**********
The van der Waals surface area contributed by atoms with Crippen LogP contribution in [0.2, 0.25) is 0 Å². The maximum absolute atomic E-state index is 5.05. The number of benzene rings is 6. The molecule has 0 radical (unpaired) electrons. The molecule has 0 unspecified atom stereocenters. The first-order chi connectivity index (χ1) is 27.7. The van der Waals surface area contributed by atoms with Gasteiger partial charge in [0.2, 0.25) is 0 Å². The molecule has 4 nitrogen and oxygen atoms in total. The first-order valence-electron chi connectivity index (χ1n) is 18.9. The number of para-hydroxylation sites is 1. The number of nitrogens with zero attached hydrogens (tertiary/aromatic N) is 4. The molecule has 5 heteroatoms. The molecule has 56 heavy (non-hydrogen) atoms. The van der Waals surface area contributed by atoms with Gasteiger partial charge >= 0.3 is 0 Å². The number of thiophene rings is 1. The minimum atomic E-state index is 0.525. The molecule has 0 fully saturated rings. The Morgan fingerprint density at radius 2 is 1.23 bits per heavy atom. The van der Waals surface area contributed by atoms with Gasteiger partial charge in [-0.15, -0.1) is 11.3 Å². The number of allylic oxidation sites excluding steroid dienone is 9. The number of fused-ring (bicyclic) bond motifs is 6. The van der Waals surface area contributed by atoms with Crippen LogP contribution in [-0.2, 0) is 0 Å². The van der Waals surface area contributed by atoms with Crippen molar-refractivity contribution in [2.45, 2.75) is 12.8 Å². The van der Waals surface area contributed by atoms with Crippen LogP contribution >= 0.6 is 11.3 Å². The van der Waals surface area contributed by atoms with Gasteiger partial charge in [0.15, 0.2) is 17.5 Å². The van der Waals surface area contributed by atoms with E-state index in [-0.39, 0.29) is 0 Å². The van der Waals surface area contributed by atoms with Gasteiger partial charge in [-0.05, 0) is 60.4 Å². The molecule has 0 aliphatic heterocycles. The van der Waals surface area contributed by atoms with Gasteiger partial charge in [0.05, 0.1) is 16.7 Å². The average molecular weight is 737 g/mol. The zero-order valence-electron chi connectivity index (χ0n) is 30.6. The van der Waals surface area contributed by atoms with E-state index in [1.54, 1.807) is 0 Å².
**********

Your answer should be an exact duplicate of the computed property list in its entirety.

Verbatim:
The van der Waals surface area contributed by atoms with Crippen LogP contribution in [0.2, 0.25) is 0 Å². The maximum absolute atomic E-state index is 5.05. The number of benzene rings is 6. The molecule has 0 radical (unpaired) electrons. The molecule has 0 unspecified atom stereocenters. The first-order chi connectivity index (χ1) is 27.7. The van der Waals surface area contributed by atoms with Gasteiger partial charge in [0.2, 0.25) is 0 Å². The molecule has 4 nitrogen and oxygen atoms in total. The first-order valence-electron chi connectivity index (χ1n) is 18.9. The number of para-hydroxylation sites is 1. The number of nitrogens with zero attached hydrogens (tertiary/aromatic N) is 4. The molecule has 5 heteroatoms. The molecule has 56 heavy (non-hydrogen) atoms. The van der Waals surface area contributed by atoms with Gasteiger partial charge >= 0.3 is 0 Å². The number of thiophene rings is 1. The minimum atomic E-state index is 0.525. The molecule has 0 fully saturated rings. The Morgan fingerprint density at radius 2 is 1.23 bits per heavy atom. The van der Waals surface area contributed by atoms with Gasteiger partial charge in [-0.15, -0.1) is 11.3 Å². The number of allylic oxidation sites excluding steroid dienone is 9. The number of fused-ring (bicyclic) bond motifs is 6. The van der Waals surface area contributed by atoms with Crippen LogP contribution in [-0.2, 0) is 0 Å². The van der Waals surface area contributed by atoms with Crippen molar-refractivity contribution in [2.45, 2.75) is 12.8 Å². The van der Waals surface area contributed by atoms with Crippen LogP contribution >= 0.6 is 11.3 Å². The van der Waals surface area contributed by atoms with Gasteiger partial charge in [0.15, 0.2) is 17.5 Å². The van der Waals surface area contributed by atoms with E-state index in [-0.39, 0.29) is 0 Å². The van der Waals surface area contributed by atoms with Gasteiger partial charge in [-0.05, 0) is 60.4 Å². The molecule has 0 aliphatic heterocycles. The van der Waals surface area contributed by atoms with Gasteiger partial charge in [0.05, 0.1) is 16.7 Å². The average molecular weight is 737 g/mol. The zero-order valence-electron chi connectivity index (χ0n) is 30.6. The van der Waals surface area contributed by atoms with E-state index in [1.54, 1.807) is 0 Å².